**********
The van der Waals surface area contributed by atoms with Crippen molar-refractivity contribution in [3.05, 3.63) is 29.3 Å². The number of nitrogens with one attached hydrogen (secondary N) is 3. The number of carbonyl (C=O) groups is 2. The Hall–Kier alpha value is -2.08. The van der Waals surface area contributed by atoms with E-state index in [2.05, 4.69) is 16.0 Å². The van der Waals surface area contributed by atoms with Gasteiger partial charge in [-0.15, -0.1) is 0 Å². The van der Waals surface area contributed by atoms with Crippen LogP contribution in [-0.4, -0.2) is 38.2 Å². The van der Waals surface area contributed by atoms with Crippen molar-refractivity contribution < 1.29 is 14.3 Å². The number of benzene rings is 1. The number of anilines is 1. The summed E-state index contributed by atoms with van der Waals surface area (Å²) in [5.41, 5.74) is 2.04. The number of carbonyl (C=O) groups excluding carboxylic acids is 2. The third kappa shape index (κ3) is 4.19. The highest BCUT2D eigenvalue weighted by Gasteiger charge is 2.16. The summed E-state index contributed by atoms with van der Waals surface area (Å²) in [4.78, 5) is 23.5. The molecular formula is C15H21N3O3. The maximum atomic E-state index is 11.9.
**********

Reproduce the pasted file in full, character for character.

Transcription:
The van der Waals surface area contributed by atoms with Crippen molar-refractivity contribution in [3.05, 3.63) is 29.3 Å². The number of nitrogens with one attached hydrogen (secondary N) is 3. The number of carbonyl (C=O) groups is 2. The Hall–Kier alpha value is -2.08. The van der Waals surface area contributed by atoms with E-state index in [2.05, 4.69) is 16.0 Å². The van der Waals surface area contributed by atoms with Gasteiger partial charge in [-0.15, -0.1) is 0 Å². The van der Waals surface area contributed by atoms with Crippen LogP contribution in [-0.4, -0.2) is 38.2 Å². The van der Waals surface area contributed by atoms with Crippen molar-refractivity contribution < 1.29 is 14.3 Å². The number of benzene rings is 1. The number of anilines is 1. The summed E-state index contributed by atoms with van der Waals surface area (Å²) in [5.41, 5.74) is 2.04. The number of carbonyl (C=O) groups excluding carboxylic acids is 2. The third kappa shape index (κ3) is 4.19. The highest BCUT2D eigenvalue weighted by Gasteiger charge is 2.16. The summed E-state index contributed by atoms with van der Waals surface area (Å²) in [4.78, 5) is 23.5. The molecular formula is C15H21N3O3. The maximum atomic E-state index is 11.9.